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Canada Shamefully Shuns The UN’s Scrutiny


By Peter Russell

This week's column is devoted to a story that has received a good deal of coverage in Aboriginal news media but has been almost totally ignored in our mainstream media. It is a story that is important for all Canadians so I hope this column will contribute to overcoming our two solitudes.

It is about the Canadian government’s persistent refusal to grant a visa to James Anaya, the UN’s Indigenous Peoples’  “rapporteur."

The Union of British Columbia Indian Chiefs invited Dr. Anaya to come to Canada in February 2012.

In response to that request, Dr. Anaya communicated with the Government of Canada, requesting its consent to come to here to examine and report on the human rights situation of indigenous peoples in the country.

That request has simply been ignored, as have two subsequent requests, one of which was made a few weeks ago.

Dr. Anaya says in his letter to the government that while Canada has issued a standing invitation to special rapporteurs who hold mandates from the UN Human Rights Council, he cannot enter the country on an official visit without the formal consent of Ottawa that would include agreement on dates and terms of the visit.

The UN “rapporteur” plays an important role in holding UN member states accountable for their treatment of indigenous peoples within their borders. 

This role was important when indigenous peoples had only the protection of general UN declarations and covenants on human rights.

It becomes all the more important with the UN’s adoption of the Declaration of Indigenous Peoples Rights in 2007.

Although Liberal and Progressive Conservative Canadian governments had been strong supporters of developing the UN Declaration, the Harper Conservative government made Canada one of only four countries to vote against adopting the Declaration.

In November 2010, Canada finally signed on. 

It took a quarter of a century to develop the UN Declaration of the Rights of Indigenous Peoples and secure its acceptance by the great majority of the world’s countries.

It is not legally binding on states that adopt it.  But it sets a standard of decent conduct by states towards the approximately 300 million people in the world whose distinct and long-standing societies exist within the member states of the UN.

Among the Declaration’s 46 Articles, one that might be pertinent to assessing Canada’s treatment of indigenous peoples is Article 32, pertaining to land and resources.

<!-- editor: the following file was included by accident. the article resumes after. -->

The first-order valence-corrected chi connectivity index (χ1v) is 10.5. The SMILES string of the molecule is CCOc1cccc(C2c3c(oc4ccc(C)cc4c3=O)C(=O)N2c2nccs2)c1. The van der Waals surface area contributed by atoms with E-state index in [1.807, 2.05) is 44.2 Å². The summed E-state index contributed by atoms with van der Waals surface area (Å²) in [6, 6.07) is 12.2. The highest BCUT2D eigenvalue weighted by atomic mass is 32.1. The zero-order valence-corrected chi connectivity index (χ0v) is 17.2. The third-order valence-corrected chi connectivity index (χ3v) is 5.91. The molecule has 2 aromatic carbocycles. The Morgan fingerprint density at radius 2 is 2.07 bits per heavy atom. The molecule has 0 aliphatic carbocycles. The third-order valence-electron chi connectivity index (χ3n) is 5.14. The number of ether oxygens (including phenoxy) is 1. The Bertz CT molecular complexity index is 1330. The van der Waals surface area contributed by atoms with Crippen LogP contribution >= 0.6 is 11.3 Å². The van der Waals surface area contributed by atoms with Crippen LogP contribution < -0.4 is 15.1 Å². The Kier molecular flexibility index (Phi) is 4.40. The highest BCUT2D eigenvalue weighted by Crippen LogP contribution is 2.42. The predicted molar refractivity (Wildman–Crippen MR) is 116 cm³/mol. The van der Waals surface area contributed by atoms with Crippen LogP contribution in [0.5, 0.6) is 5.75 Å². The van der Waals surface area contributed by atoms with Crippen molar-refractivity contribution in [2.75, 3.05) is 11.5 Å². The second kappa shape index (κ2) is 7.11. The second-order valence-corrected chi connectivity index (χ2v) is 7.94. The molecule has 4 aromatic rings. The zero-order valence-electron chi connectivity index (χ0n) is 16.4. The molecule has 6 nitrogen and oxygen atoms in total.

This Article recognizes that “Indigenous peoples have the right to determine and develop priorities and strategies for the development and use of their lands…” It goes on to require that states must obtain indigenous owners' “free and informed consent prior to the approval of any project affecting their lands…” and provide “effective mechanisms to mitigate adverse, environmental, economic, social, cultural or spiritual impact.”

In the light of the pipeline proposed to cross indigenous peoples’ territories in British Columbia, and the discarding of environmental protection of lakes and waters in the Harper government’s omnibus bill, one can understand why the government of Canada might be embarrassed by James Anaya’s proposed visit and report.

But simply ignoring the UN rapporteur’s request will not do.

James Anaya is one of the world’s leading scholars on the rights of indigenous peoples. He has held professorial positions at several American universities, and has been a visiting professor at the University of Toronto.  When it was published, his book, Indigenous Peoples in International Law, the leading text on this subject, was hailed for its “prodigious research and deeply analytical jurisprudence and pragmatic insights.”

On March 8 of this year, the Supreme Court of Canada found that the failure of Canadian governments 140 years ago to implement effectively, and in a timely fashion, this country’s solemn commitment to allot lands to Metis children in Manitoba was incompatible with “the honour of the Crown” in dealings with native peoples.

Surely we don’t have to go to the Supreme Court to determine that it is dishonourable for our government to make it impossible for the UN rapporteur to respond to a request from indigenous people in Canada to see how we are doing in meeting the standards set by the UN Declaration, which our country has accepted.

All Canadians are dishonoured by such shabby conduct by their national government. 

About Peter Russell

Peter H. Russell is Professor Emeritus of Political Science at the University of Toronto. He is one of Canada’s leading constitutional scholars, has published widely in the fields of aboriginal policy, the judiciary and parliamentary democracy, and is a frequent commentator on Canadian government and politics. He is the founding Principal of Senior College at the University of Toronto. Peter Russell is an Officer of the Order of Canada and a Fellow of the Royal Society of Canada.
Posted date : March 19, 2013

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